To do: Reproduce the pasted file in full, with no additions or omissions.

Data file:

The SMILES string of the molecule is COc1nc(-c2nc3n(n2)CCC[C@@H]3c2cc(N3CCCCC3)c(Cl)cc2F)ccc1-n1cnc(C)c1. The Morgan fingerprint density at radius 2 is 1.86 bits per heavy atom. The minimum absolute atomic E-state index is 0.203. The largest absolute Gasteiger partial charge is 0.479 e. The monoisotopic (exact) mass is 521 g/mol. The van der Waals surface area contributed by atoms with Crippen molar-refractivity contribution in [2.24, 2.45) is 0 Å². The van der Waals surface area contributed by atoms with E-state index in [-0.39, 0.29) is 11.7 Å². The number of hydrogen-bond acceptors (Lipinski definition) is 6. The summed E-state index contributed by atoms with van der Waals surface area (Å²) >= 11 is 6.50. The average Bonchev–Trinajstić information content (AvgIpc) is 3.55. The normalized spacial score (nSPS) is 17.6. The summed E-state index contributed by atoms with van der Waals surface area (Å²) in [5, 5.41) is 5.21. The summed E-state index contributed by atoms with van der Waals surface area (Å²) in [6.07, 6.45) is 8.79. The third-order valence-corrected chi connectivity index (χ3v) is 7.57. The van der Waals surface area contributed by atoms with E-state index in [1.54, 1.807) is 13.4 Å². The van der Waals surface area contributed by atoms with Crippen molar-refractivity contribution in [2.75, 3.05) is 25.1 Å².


The SMILES string of the molecule is COc1nc(-c2nc3n(n2)CCC[C@@H]3c2cc(N3CCCCC3)c(Cl)cc2F)ccc1-n1cnc(C)c1. The Morgan fingerprint density at radius 2 is 1.86 bits per heavy atom. The minimum absolute atomic E-state index is 0.203. The largest absolute Gasteiger partial charge is 0.479 e. The monoisotopic (exact) mass is 521 g/mol. The van der Waals surface area contributed by atoms with Crippen molar-refractivity contribution in [2.24, 2.45) is 0 Å². The van der Waals surface area contributed by atoms with E-state index in [-0.39, 0.29) is 11.7 Å². The number of hydrogen-bond acceptors (Lipinski definition) is 6. The summed E-state index contributed by atoms with van der Waals surface area (Å²) >= 11 is 6.50. The average Bonchev–Trinajstić information content (AvgIpc) is 3.55. The normalized spacial score (nSPS) is 17.6. The summed E-state index contributed by atoms with van der Waals surface area (Å²) in [5, 5.41) is 5.21. The summed E-state index contributed by atoms with van der Waals surface area (Å²) in [6.07, 6.45) is 8.79. The third-order valence-corrected chi connectivity index (χ3v) is 7.57. The van der Waals surface area contributed by atoms with E-state index in [1.54, 1.807) is 13.4 Å². The van der Waals surface area contributed by atoms with Crippen molar-refractivity contribution in [2.75, 3.05) is 25.1 Å².